Kevin believes that non-order choice will weaken the fabric of the artistic community considerable. He says that under the new system, he would not have been able to do many things he once did at Adams, where he organized a house reading series called "Night People," and learned to use the Bow and Arrow Press. Before partial randomization, Kevin says, Adams House was "a more vital place. It makes sense that Seamus [Heaney] is in Adams House. It wouldn't make any sense for him to be in Kirkland. And it's no accident that Master Kiely was in the English Department. There was support of the arts. You got to pick your own niche, and there were tons of niches...."Whatever problems I had with Adams, those were my problems, and I got to choose them. It felt like a community."
Kevin's concern with community extends back to his first year here. By late September, he and I started The Fifth floor Journal, an umbrella arts organization for first-year students. He now says he sees the literary community collapsing in on itself. "I think there used to be more of a literary community. When we had The Fifth Floor Journal, that was a big influx into the literary community," he tells me. "Now it's just shrinking back to the AdvocateInevitably, it'll burst open again."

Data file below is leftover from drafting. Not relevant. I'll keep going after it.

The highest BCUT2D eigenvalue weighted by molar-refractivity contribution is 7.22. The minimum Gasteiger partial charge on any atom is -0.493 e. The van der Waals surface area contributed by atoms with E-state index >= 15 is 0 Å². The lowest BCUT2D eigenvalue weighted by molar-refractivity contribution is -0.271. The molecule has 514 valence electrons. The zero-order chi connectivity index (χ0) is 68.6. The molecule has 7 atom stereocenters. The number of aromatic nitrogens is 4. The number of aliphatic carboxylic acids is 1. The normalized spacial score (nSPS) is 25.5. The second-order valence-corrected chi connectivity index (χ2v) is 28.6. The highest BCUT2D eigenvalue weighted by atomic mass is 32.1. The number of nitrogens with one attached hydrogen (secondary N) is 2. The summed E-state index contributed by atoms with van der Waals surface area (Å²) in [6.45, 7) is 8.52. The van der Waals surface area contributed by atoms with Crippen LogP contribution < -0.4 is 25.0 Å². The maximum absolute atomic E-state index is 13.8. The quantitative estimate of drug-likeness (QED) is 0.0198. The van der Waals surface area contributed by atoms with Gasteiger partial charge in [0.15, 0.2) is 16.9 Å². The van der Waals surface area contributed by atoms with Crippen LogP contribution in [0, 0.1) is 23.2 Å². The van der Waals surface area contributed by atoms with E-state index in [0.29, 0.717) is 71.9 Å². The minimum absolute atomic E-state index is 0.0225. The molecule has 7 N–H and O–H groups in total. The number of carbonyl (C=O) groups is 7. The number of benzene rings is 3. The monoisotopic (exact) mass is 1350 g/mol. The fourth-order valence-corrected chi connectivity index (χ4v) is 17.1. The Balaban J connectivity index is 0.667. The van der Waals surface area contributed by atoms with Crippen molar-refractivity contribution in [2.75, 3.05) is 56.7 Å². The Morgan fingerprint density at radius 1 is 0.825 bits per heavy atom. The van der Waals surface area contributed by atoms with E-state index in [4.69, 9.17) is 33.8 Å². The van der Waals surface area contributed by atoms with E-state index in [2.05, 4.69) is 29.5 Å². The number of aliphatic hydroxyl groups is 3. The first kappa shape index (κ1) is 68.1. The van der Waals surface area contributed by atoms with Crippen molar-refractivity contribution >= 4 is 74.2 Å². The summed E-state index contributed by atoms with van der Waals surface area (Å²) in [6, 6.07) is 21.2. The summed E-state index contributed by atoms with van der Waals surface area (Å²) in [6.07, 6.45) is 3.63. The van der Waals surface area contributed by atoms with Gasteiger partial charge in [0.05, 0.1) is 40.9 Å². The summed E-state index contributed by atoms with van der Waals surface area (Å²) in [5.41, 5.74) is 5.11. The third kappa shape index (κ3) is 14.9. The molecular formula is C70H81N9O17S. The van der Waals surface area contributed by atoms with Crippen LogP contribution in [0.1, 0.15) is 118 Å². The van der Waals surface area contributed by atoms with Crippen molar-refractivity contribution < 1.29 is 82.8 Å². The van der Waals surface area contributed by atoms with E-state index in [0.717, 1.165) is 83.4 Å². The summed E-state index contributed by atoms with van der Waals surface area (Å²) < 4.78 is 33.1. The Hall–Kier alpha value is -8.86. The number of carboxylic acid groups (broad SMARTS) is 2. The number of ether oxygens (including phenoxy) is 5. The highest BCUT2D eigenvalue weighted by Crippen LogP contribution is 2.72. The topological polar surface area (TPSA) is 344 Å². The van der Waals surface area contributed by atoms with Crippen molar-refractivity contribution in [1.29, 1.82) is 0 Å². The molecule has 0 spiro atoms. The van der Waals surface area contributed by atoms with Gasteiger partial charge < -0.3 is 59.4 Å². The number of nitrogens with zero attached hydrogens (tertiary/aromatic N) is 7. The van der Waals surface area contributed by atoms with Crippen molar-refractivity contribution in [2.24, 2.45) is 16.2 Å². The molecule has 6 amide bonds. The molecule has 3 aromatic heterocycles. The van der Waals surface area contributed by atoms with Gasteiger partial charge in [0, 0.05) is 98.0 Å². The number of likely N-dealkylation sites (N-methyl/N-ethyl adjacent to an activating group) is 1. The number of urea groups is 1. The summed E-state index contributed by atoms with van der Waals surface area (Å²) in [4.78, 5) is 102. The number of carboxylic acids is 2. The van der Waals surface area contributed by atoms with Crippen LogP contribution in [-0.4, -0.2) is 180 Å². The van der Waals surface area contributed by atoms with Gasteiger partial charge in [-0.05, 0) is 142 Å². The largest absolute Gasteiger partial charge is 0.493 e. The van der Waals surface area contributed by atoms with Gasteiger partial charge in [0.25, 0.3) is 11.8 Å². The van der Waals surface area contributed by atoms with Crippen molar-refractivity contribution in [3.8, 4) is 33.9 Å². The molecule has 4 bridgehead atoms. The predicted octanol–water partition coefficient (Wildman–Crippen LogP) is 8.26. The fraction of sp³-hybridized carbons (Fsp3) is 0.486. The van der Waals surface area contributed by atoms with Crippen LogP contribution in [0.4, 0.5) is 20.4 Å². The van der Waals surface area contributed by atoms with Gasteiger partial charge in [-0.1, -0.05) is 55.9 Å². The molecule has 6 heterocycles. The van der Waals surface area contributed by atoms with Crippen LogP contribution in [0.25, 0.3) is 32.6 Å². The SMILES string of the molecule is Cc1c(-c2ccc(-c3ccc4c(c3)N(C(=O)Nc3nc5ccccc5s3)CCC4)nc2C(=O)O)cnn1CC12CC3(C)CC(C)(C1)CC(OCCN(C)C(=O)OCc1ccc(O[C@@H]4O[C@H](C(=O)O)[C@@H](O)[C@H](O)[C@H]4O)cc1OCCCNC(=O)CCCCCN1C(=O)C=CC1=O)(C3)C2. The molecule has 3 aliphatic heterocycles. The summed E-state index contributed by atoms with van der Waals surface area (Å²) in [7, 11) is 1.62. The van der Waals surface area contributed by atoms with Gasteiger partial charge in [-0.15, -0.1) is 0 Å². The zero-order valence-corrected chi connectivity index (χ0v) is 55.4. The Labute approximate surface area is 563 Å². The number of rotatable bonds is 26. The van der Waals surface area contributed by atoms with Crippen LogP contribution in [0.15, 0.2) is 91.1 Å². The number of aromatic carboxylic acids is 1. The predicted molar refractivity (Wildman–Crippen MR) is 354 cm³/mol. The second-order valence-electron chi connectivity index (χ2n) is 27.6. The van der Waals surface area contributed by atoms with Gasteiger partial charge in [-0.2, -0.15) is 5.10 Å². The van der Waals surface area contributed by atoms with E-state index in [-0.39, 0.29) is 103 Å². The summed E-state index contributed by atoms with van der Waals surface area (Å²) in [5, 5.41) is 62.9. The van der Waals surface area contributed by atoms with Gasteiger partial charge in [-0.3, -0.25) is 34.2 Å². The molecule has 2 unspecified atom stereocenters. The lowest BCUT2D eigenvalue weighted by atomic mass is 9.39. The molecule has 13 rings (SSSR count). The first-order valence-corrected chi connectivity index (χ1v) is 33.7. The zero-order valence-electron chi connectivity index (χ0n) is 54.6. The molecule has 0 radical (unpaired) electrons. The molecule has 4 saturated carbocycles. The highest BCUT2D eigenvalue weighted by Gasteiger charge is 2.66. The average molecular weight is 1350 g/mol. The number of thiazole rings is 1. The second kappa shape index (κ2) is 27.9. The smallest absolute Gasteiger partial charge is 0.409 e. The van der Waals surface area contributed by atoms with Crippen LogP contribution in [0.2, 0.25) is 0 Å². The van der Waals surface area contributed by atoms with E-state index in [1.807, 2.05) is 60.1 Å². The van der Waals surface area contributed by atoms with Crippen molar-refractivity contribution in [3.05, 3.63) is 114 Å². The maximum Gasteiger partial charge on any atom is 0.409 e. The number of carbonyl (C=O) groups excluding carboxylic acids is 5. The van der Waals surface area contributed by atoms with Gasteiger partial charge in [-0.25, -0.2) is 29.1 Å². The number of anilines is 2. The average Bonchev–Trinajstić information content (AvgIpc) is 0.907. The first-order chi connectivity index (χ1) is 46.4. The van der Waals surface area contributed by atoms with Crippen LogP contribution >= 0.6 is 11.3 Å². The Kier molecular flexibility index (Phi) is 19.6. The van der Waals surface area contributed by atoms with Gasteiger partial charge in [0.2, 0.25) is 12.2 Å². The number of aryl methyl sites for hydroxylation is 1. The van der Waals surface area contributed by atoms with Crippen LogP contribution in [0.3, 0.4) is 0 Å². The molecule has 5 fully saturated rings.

The uniqueness of Kevin's' sucesses lies in the channels he has chosen for his writing. As he says, "I was always looking for new ways to get stuff out, my stuff or other people's stuff." He says that many people expected him to be on the Advocate board, or a member of the Signet Society. But he was neither. "The Advocate publishes its own people," he says. "If you just look at the Advocate, you would think the literary community is very small. The problem is that the Advocatealso thinks it's very small." Though the Advocate published each poem he submitted to it, he says e knows that many of the other poems that the magazine rejected ware very good. "People came up to me complaining that their work hadn't been published in the Advocate. And I want to say, 'Why didn't you submit to the New Yorker?Maybe that was your mistake."
Kevin is assured by his successes in a way many young writers are not. He can be as cavalier about the literary establishment outside of Harvard as he is about the one inside. He sometimes preaches something close to literary revolution. "Don't we have to change [the establishment]?" he asks me. "Then don't worry about it. Even if we were all published in the New Yorker, would that be the point? You're missing the point if it's a new driver driving the same old truck. you can do alternative thing and have them be accepted, not necessarily by other people, but by yourself." Kevin was a member of Padan Aram poetry board, and he says, "That's where Padan Aram failed--it wanted to be another Advocate.. It doesn't really even exist anymore,"